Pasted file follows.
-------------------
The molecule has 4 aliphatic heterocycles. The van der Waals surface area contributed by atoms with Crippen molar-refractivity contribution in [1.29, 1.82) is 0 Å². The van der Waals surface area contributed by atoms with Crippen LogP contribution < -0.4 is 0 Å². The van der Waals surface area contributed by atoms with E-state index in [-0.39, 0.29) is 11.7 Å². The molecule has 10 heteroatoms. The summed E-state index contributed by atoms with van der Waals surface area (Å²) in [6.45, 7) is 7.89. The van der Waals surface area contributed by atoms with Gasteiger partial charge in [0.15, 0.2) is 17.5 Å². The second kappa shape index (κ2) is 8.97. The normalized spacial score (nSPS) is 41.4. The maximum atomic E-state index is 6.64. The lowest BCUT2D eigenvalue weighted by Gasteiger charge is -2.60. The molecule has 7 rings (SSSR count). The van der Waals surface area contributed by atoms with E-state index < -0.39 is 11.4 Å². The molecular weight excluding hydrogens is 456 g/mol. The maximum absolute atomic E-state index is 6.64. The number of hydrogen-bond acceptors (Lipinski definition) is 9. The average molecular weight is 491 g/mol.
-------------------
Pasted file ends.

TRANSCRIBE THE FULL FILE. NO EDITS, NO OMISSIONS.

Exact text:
The molecule has 4 aliphatic heterocycles. The van der Waals surface area contributed by atoms with Crippen molar-refractivity contribution in [1.29, 1.82) is 0 Å². The van der Waals surface area contributed by atoms with Crippen LogP contribution < -0.4 is 0 Å². The van der Waals surface area contributed by atoms with E-state index in [-0.39, 0.29) is 11.7 Å². The molecule has 10 heteroatoms. The summed E-state index contributed by atoms with van der Waals surface area (Å²) in [6.45, 7) is 7.89. The van der Waals surface area contributed by atoms with Gasteiger partial charge in [0.15, 0.2) is 17.5 Å². The second kappa shape index (κ2) is 8.97. The normalized spacial score (nSPS) is 41.4. The maximum atomic E-state index is 6.64. The lowest BCUT2D eigenvalue weighted by Gasteiger charge is -2.60. The molecule has 7 rings (SSSR count). The van der Waals surface area contributed by atoms with E-state index < -0.39 is 11.4 Å². The molecular weight excluding hydrogens is 456 g/mol. The maximum absolute atomic E-state index is 6.64. The number of hydrogen-bond acceptors (Lipinski definition) is 9. The average molecular weight is 491 g/mol.